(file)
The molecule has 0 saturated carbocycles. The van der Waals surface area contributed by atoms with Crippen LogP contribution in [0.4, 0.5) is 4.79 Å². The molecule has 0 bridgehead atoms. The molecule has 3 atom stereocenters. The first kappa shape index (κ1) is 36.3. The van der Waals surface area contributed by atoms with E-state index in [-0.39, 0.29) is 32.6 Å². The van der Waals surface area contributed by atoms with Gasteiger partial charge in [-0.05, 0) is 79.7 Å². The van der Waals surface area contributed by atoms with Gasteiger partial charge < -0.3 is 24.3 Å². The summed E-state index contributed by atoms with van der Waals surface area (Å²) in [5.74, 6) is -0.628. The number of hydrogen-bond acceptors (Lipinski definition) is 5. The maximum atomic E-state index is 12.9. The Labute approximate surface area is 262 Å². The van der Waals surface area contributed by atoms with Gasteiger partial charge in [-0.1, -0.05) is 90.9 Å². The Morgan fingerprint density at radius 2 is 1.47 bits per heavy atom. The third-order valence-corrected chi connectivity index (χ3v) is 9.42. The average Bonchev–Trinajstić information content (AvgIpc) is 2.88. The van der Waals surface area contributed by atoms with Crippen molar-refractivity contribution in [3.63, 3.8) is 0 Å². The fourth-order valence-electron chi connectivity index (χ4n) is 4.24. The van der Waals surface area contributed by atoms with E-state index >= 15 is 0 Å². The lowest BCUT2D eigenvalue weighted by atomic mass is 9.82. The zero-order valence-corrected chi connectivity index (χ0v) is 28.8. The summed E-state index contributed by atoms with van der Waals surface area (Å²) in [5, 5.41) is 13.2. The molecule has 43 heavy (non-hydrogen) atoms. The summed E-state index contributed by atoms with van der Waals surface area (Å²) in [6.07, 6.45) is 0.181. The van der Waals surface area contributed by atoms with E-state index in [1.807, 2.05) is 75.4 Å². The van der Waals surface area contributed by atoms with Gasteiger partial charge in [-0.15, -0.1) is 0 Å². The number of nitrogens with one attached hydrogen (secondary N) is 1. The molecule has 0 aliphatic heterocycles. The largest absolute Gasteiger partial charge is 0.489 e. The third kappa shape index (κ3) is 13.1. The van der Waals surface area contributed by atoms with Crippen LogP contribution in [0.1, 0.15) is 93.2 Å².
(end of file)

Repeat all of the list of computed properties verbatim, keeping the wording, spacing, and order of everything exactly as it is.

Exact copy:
The molecule has 0 saturated carbocycles. The van der Waals surface area contributed by atoms with Crippen LogP contribution in [0.4, 0.5) is 4.79 Å². The molecule has 0 bridgehead atoms. The molecule has 3 atom stereocenters. The first kappa shape index (κ1) is 36.3. The van der Waals surface area contributed by atoms with E-state index in [-0.39, 0.29) is 32.6 Å². The van der Waals surface area contributed by atoms with Gasteiger partial charge in [-0.05, 0) is 79.7 Å². The van der Waals surface area contributed by atoms with Gasteiger partial charge < -0.3 is 24.3 Å². The summed E-state index contributed by atoms with van der Waals surface area (Å²) in [5.74, 6) is -0.628. The number of hydrogen-bond acceptors (Lipinski definition) is 5. The maximum atomic E-state index is 12.9. The Labute approximate surface area is 262 Å². The van der Waals surface area contributed by atoms with Gasteiger partial charge in [-0.1, -0.05) is 90.9 Å². The Morgan fingerprint density at radius 2 is 1.47 bits per heavy atom. The third-order valence-corrected chi connectivity index (χ3v) is 9.42. The average Bonchev–Trinajstić information content (AvgIpc) is 2.88. The van der Waals surface area contributed by atoms with Crippen molar-refractivity contribution in [3.63, 3.8) is 0 Å². The fourth-order valence-electron chi connectivity index (χ4n) is 4.24. The van der Waals surface area contributed by atoms with E-state index >= 15 is 0 Å². The lowest BCUT2D eigenvalue weighted by atomic mass is 9.82. The zero-order valence-corrected chi connectivity index (χ0v) is 28.8. The summed E-state index contributed by atoms with van der Waals surface area (Å²) in [5, 5.41) is 13.2. The molecule has 43 heavy (non-hydrogen) atoms. The summed E-state index contributed by atoms with van der Waals surface area (Å²) in [6.07, 6.45) is 0.181. The van der Waals surface area contributed by atoms with E-state index in [1.807, 2.05) is 75.4 Å². The van der Waals surface area contributed by atoms with Gasteiger partial charge in [-0.15, -0.1) is 0 Å². The number of nitrogens with one attached hydrogen (secondary N) is 1. The molecule has 0 aliphatic heterocycles. The largest absolute Gasteiger partial charge is 0.489 e. The third kappa shape index (κ3) is 13.1. The van der Waals surface area contributed by atoms with Crippen LogP contribution in [0.1, 0.15) is 93.2 Å².